Search: Reyna Marisol Chicas
Why: Did you hear about this? This LA Times article ("Children of religious sect leader put in protective custody") is scant on juicy deets, but it does say this:
- Chicas' 15-year-old son and 12-year-old daughter were among the eight minors in the group, whose members sparked concern after leaving behind farewell letters to loved ones before a taking off on a mysterious religious trip.
- The group garnered nationwide interest over the weekend, after authorities launched an extensive manhunt, fearing the 13 individuals may have been following through on a suicide pact steeped in extreme Christian religious beliefs.
Answer: Here are some more scant deets (edited for your convenience):
What do we know about the sect?
The group, led by a 33-year-old woman named Reyna Marisol Chicas, broke off from a local Latino evangelical Christian congregation. The LA Sheriff's Office described the sect as "cult-like," based on reports from one of the women's husbands who said that group members had been "brainwashed."
Why did the police start searching for them?
At about 2 p.m. Saturday, 2 concerned husbands showed up at the sheriff's office with a purse the women had left behind with instructions to pray over it. Inside: ID, cash, cellphones, deeds to homes and titles to cars, and letters suggesting "they were all going to heaven to meet Jesus and their deceased relatives." While the notes didn't specify suicide, some did mention the "end of the world" and "every single letter reads like a will and testament."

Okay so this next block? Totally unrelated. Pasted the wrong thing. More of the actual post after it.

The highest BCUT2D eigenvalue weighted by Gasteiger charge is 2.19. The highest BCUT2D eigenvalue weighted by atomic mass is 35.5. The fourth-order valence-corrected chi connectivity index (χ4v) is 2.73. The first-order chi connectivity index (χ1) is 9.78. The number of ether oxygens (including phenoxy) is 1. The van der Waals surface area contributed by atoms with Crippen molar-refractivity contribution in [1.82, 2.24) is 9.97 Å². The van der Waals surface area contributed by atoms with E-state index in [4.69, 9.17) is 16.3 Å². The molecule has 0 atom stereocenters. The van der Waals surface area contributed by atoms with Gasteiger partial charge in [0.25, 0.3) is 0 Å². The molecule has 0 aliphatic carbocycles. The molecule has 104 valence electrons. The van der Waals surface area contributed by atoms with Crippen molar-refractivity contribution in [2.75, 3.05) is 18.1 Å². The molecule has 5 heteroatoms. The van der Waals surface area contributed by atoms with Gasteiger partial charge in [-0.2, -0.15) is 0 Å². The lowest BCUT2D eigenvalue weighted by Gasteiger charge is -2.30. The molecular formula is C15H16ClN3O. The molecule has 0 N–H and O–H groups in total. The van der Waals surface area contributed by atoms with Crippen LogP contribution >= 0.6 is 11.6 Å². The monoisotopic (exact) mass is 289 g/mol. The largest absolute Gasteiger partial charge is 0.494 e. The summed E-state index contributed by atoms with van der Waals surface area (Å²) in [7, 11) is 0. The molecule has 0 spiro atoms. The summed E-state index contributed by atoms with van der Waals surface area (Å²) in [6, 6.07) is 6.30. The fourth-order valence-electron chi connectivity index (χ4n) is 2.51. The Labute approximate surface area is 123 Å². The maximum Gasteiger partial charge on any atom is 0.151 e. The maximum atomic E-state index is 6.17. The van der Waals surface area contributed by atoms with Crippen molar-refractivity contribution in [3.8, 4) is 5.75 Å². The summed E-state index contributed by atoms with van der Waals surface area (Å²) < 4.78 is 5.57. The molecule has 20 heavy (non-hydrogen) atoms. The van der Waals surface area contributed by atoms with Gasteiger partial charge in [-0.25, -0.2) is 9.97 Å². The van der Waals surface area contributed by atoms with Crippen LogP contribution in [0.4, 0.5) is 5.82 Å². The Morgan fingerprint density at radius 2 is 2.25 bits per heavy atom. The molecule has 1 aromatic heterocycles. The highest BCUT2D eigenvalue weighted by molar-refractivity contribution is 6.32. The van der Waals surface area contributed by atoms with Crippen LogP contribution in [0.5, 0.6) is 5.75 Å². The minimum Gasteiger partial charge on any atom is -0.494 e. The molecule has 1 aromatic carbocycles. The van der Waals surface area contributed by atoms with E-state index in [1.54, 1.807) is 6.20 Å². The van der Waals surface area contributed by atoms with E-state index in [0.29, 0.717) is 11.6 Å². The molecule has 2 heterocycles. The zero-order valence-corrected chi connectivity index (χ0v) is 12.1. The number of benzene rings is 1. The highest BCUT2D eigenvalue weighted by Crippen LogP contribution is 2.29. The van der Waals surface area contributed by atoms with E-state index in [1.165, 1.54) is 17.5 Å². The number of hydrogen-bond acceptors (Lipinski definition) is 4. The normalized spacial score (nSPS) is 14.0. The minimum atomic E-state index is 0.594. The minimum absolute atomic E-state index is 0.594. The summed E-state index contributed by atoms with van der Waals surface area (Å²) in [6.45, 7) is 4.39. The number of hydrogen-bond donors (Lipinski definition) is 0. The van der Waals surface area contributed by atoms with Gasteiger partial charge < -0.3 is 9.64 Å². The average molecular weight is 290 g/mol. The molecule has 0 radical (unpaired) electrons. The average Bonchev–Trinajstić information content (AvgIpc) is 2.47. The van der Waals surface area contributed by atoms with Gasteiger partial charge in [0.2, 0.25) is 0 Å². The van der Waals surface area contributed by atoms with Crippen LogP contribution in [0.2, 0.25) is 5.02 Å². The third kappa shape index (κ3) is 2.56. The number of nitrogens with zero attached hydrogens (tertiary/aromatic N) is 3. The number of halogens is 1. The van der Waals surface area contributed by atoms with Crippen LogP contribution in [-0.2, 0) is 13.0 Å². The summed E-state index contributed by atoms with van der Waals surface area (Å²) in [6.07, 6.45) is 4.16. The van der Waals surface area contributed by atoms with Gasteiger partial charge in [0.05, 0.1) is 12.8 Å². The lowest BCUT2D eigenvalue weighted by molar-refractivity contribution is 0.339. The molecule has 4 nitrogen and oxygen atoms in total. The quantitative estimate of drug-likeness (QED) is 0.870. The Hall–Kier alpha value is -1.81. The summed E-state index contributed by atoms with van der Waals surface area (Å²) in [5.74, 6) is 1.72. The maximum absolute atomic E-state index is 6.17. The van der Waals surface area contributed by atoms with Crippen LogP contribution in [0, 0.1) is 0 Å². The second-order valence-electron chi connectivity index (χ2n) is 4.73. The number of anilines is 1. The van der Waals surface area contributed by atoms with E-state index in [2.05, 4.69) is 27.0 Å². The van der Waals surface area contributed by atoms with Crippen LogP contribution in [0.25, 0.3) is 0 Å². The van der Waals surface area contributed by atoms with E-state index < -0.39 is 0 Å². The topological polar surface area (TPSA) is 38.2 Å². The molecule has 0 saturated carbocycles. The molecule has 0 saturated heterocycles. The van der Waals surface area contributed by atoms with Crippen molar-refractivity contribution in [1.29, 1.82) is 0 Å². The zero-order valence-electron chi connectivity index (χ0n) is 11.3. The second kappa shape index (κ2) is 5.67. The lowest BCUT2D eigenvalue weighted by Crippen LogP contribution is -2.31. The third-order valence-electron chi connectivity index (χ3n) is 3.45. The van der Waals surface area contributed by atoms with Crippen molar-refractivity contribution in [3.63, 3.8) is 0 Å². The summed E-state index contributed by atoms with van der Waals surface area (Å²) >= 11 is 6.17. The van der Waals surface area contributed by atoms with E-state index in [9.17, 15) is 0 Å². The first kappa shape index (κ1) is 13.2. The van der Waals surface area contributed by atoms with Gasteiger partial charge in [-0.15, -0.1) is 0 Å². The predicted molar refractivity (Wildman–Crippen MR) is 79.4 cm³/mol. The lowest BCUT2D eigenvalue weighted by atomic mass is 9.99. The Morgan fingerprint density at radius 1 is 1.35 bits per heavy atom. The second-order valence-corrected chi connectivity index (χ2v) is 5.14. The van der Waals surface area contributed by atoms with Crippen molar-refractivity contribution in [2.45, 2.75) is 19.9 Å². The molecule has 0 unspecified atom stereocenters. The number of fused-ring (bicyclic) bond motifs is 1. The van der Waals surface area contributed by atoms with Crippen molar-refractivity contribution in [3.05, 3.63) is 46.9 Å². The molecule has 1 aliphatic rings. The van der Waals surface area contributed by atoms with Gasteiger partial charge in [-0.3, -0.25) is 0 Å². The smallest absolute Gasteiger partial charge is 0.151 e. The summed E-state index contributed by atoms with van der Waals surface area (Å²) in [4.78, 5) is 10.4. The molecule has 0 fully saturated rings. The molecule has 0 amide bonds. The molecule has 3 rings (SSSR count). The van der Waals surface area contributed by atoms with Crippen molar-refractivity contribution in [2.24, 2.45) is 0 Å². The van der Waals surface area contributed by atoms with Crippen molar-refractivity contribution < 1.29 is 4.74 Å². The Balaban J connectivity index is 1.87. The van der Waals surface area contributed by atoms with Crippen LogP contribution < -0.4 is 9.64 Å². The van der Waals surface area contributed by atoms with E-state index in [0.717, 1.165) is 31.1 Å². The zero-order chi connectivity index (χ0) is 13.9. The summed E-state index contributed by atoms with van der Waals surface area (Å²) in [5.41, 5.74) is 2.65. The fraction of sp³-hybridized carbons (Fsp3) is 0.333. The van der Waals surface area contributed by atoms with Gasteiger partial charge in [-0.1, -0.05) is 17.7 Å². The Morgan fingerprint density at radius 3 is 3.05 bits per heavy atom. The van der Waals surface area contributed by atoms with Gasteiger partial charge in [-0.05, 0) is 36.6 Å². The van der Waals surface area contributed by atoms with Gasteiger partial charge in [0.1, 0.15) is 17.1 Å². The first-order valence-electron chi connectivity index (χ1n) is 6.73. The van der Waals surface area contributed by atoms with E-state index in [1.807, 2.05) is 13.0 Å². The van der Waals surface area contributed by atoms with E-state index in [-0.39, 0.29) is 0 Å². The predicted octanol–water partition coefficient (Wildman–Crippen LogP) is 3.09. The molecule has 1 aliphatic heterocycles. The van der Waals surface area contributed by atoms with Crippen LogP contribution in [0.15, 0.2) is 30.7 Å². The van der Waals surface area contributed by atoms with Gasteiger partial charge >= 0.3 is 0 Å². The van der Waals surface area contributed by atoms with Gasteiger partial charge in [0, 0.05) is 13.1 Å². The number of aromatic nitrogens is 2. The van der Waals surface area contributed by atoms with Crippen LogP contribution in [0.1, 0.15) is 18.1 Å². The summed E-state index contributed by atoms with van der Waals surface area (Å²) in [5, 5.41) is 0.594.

Who is Reyna Marisol Chicas?
Tagged as the leader of the sect, Chicas is an immigrant from El Salvador like the cult's other adult members. Current and former neighbors say the mother of 2 became increasingly religious after separating from her husband 4 years ago, but described her as a simple woman with a 5th grade education who had trouble keeping a job and often lied about small things. Pastor Felipe Vides of the church says Chicas stopped attending services 2 years ago, and was a nondescript member with no leadership position.
What is Chicas telling police?
Not much, so far. She's been taken in for 72 hours of psychiatric evaluation, after telling police her name was Nancy and denying her identity even when confronted with documents verifying it, Whitmore says. "Her intent doesn't seem to be [to deceive]. She just seems very confused."
What do the police think the group was doing?
They're not sure. Before the women were reported missing, a deputy spotted them near a high school, purportedly praying against violence in schools and premarital sex. They may have been on a prayer tour of several local schools. (This isn't their first planned disappearance: 6 months ago, the sect had apparently strategized an excursion to the nearby Vasquez Rocks area to await the Rapture, or at least a catastrophic natural disaster, but called it off when one of the members, since kicked out, told a relative about the trip.)
So why leave worldly possessions behind?Source: The Week
According to sect members, they left their valuables behind them to make their prayer less sinful, since possessions bring evil. They were angry that such a big deal was made of their outing.
The More You Know:Well, that's exciting, but not as exciting as Splash Mountain or Piranha 3D. Have you seen it?
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